By the time you read this, odds are it won’t be totally accurate anymore. Not at the rate things are changing with the UFC 230 fight card.
Take Tuesday’s emotional rollercoaster, for example. It started with a boost to the main event, which was needed. In case you missed it, the UFC’s initial idea for a headliner – Valentina Shevchenko vs. Sijara Eubanks for the vacant women’s flyweight title – didn’t exactly thrill the masses.
Instead, it mostly confused them. This was the fight that would anchor a return to Madison Square Garden? All those years battling to get into the New York market, and this was what you did when you got there?!
It seemed especially galling after the UFC had rebuffed an attempt by Nate Diaz and Dustin Poirier to turn their bout into a main-event title fight. Sure, the title they wanted to fight for didn’t technically exist, but that was a minor detail. If the UFC could yank an interim belt out of the supply closet every time a champ had a scheduling conflict, surely it could create a brand new one to give this fight a little extra meaning.
But no, sorry. That idea must have been too fun. Instead it’s Shevchenko-Eubanks. You’ll take it and like it.
Except that, actually, we wouldn’t.
You didn’t need a ton of “trending” metrics to tell that UFC 230 was shaping up to be a bust. So the UFC scrambled for a solution. And that solution turned out to be a heavyweight title fight between Daniel Cormier and Derrick Lewis.
Pros: You want more firepower in the main event? A heavyweight title fight in Madison Square Garden sounds good. Plus, didn’t Lewis just score a come-from-behind knockout in the biggest event of the year?
Cons: Yep, that just happened, and he got knocked around for the better part of three rounds before he scored the KO with 11 seconds left. He even said, in the clearest possible terms, that he wasn’t ready for a title shot. Now you’re going to give him one less than a month later, all while he’s basically pleading with you not to?
But, hey, even if it’s weird, that doesn’t mean it can’t still be fun. In fact, that’s Lewis’ main selling point as a fighter. He’s a fun guy to have around. He doesn’t take himself or this sport too seriously. You could argue that maybe he could stand to take it a little more seriously, maybe enough to improve his cardio, but come on, it’s pretty clear that the UFC isn’t looking for someone who might actually beat Cormier. Not for this one. Not while that Brock Lesnar fight is still on the horizon.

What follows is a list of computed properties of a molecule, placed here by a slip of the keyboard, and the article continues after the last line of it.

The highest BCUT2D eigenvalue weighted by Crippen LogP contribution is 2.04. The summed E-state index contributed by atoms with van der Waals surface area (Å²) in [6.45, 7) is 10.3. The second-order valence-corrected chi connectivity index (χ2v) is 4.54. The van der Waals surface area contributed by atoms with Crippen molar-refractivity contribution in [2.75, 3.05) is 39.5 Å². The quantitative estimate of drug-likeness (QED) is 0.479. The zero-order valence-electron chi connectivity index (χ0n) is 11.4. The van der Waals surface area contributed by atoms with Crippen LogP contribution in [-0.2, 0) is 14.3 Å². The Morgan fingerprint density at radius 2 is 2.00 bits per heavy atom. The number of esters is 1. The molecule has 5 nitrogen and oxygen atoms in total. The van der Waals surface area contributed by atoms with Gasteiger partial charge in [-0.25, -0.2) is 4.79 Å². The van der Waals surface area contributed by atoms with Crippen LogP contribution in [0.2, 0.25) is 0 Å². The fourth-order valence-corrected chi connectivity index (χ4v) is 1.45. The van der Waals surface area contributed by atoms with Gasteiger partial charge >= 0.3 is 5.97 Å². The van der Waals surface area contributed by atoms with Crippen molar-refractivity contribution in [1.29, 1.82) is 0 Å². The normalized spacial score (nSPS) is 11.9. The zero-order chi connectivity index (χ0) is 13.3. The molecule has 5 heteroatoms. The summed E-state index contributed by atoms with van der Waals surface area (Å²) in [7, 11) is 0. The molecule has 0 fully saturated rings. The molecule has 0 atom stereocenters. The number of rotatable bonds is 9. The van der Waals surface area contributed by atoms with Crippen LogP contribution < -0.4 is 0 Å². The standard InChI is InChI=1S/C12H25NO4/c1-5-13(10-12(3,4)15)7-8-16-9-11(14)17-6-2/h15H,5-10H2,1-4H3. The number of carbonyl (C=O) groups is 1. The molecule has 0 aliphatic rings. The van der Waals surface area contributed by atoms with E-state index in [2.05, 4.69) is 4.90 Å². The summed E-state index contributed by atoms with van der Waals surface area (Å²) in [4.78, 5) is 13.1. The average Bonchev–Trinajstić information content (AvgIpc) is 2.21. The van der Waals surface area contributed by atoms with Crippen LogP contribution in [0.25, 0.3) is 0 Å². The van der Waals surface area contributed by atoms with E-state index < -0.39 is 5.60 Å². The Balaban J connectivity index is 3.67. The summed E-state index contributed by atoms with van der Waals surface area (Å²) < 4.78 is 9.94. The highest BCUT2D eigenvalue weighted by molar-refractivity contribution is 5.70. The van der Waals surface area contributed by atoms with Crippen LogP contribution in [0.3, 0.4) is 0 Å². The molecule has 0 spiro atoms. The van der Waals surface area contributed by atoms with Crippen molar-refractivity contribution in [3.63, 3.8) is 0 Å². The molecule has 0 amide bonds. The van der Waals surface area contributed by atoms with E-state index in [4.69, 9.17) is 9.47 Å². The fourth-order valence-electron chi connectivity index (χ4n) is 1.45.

Of course, now that you have Cormier and Lewis, you don’t need that women’s flyweight Band-Aid anymore. Shevchenko can go back to fighting Joanna Jedrzejczyk at UFC 231, and Eubanks can go … well, the UFC doesn’t seem to care where she goes, as long as it’s not here. She is, understandably, a little annoyed.
Oh, and while we were busy watching the UFC try to fix this mess, Poirier went and got himself hurt. So yeah, that Diaz fight isn’t happening at all, much less for a title that doesn’t (yet) exist.
There, does that about cover it? For now, maybe. But there are still a little over three weeks to go. We may still lose everything, gain it back, then get our hearts broken again. We are, after all, depending on a guy who just fought on Saturday night – as in, the most recent one – to go out there and save the main event in less than a month.
And while, again, all these concerns will probably be hopelessly outdated by the time you read this, it does make you wonder how we got here, doesn’t it? This isn’t some cable TV Fight Night card down at the VFW hall. This is a pay-per-view at Madison Square Garden, and it’s been on the calendar for some time now.
I’m old enough to remember when sanctioned MMA in New York was just a distant dream, back when the UFC lusted after that lucrative New York market and swore to never do it wrong. Now, just two years after the UFC held its first event in the Big Apple, the promotion is scrambling around at the last minute, looking for something that’s just good enough to quiet the complaints.
For the moment, maybe it’s even found it. But that could change, for either better or worse. And, the way things have been going, it will find a way to do both.
- Dustin Poirier injured, out of UFC 230 fight vs. Nate Diaz
- Someone used John Malkovich's UFC 229 narration in a Cormier-Lewis hype video, and it's perfect
- Daniel Cormier was 3-1 favorite vs. Brock Lesnar, but 9-1 vs. Derrick Lewis at UFC 230
Source: USA Today – MMA Junkie
Read the full article here: Our apologies if this UFC 230 column is obsolete by the time you read it